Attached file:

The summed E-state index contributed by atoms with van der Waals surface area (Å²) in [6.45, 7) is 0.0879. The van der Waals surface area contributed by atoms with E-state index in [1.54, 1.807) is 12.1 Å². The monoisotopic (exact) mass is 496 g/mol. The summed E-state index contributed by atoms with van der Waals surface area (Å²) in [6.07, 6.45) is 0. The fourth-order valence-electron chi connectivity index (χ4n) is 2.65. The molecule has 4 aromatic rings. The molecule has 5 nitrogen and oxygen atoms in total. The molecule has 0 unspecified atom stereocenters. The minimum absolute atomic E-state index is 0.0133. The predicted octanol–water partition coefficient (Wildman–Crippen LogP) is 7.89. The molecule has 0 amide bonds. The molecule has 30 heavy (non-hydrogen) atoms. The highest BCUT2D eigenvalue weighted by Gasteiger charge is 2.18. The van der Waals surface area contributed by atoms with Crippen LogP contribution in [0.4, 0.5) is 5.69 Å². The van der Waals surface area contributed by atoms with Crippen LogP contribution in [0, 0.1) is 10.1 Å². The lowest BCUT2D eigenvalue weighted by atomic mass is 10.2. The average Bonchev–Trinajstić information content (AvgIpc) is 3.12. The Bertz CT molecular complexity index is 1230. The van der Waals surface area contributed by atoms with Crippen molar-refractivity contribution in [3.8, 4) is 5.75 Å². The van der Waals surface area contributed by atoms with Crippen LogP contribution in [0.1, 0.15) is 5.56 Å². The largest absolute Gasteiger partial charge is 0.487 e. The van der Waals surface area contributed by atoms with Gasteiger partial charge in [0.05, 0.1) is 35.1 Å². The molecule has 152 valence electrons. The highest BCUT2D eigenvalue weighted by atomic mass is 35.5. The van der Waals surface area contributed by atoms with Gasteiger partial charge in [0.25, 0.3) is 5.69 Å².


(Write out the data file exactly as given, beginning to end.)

The summed E-state index contributed by atoms with van der Waals surface area (Å²) in [6.45, 7) is 0.0879. The van der Waals surface area contributed by atoms with E-state index in [1.54, 1.807) is 12.1 Å². The monoisotopic (exact) mass is 496 g/mol. The summed E-state index contributed by atoms with van der Waals surface area (Å²) in [6.07, 6.45) is 0. The fourth-order valence-electron chi connectivity index (χ4n) is 2.65. The molecule has 4 aromatic rings. The molecule has 5 nitrogen and oxygen atoms in total. The molecule has 0 unspecified atom stereocenters. The minimum absolute atomic E-state index is 0.0133. The predicted octanol–water partition coefficient (Wildman–Crippen LogP) is 7.89. The molecule has 0 amide bonds. The molecule has 30 heavy (non-hydrogen) atoms. The highest BCUT2D eigenvalue weighted by Gasteiger charge is 2.18. The van der Waals surface area contributed by atoms with Crippen LogP contribution in [0.4, 0.5) is 5.69 Å². The van der Waals surface area contributed by atoms with Crippen LogP contribution in [0, 0.1) is 10.1 Å². The lowest BCUT2D eigenvalue weighted by atomic mass is 10.2. The average Bonchev–Trinajstić information content (AvgIpc) is 3.12. The Bertz CT molecular complexity index is 1230. The van der Waals surface area contributed by atoms with Crippen molar-refractivity contribution in [3.8, 4) is 5.75 Å². The van der Waals surface area contributed by atoms with Crippen LogP contribution in [0.1, 0.15) is 5.56 Å². The largest absolute Gasteiger partial charge is 0.487 e. The van der Waals surface area contributed by atoms with Gasteiger partial charge in [0.05, 0.1) is 35.1 Å². The molecule has 152 valence electrons. The highest BCUT2D eigenvalue weighted by atomic mass is 35.5. The van der Waals surface area contributed by atoms with Gasteiger partial charge in [0.25, 0.3) is 5.69 Å².